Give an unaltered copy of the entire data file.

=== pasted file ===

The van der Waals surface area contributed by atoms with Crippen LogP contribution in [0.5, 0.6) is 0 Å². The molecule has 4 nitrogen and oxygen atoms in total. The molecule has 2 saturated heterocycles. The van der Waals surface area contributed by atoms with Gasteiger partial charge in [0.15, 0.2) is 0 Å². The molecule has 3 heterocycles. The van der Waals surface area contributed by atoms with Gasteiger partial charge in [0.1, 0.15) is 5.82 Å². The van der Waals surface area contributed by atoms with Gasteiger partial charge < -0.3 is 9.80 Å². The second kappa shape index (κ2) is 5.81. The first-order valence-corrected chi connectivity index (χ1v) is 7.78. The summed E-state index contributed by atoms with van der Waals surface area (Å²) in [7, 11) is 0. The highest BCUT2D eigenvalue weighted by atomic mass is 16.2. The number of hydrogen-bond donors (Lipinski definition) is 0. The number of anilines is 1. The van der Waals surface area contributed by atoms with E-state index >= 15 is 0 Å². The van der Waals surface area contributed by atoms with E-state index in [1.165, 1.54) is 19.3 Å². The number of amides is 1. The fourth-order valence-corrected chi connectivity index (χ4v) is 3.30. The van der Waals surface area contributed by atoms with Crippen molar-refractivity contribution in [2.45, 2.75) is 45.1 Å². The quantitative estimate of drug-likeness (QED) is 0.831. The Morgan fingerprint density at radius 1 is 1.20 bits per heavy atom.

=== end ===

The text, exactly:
The van der Waals surface area contributed by atoms with Crippen LogP contribution in [0.5, 0.6) is 0 Å². The molecule has 4 nitrogen and oxygen atoms in total. The molecule has 2 saturated heterocycles. The van der Waals surface area contributed by atoms with Gasteiger partial charge in [0.15, 0.2) is 0 Å². The molecule has 3 heterocycles. The van der Waals surface area contributed by atoms with Gasteiger partial charge in [0.1, 0.15) is 5.82 Å². The van der Waals surface area contributed by atoms with Gasteiger partial charge < -0.3 is 9.80 Å². The second kappa shape index (κ2) is 5.81. The first-order valence-corrected chi connectivity index (χ1v) is 7.78. The summed E-state index contributed by atoms with van der Waals surface area (Å²) in [7, 11) is 0. The highest BCUT2D eigenvalue weighted by atomic mass is 16.2. The number of hydrogen-bond donors (Lipinski definition) is 0. The number of anilines is 1. The van der Waals surface area contributed by atoms with E-state index >= 15 is 0 Å². The van der Waals surface area contributed by atoms with E-state index in [1.165, 1.54) is 19.3 Å². The number of amides is 1. The fourth-order valence-corrected chi connectivity index (χ4v) is 3.30. The van der Waals surface area contributed by atoms with Crippen molar-refractivity contribution in [2.45, 2.75) is 45.1 Å². The quantitative estimate of drug-likeness (QED) is 0.831. The Morgan fingerprint density at radius 1 is 1.20 bits per heavy atom.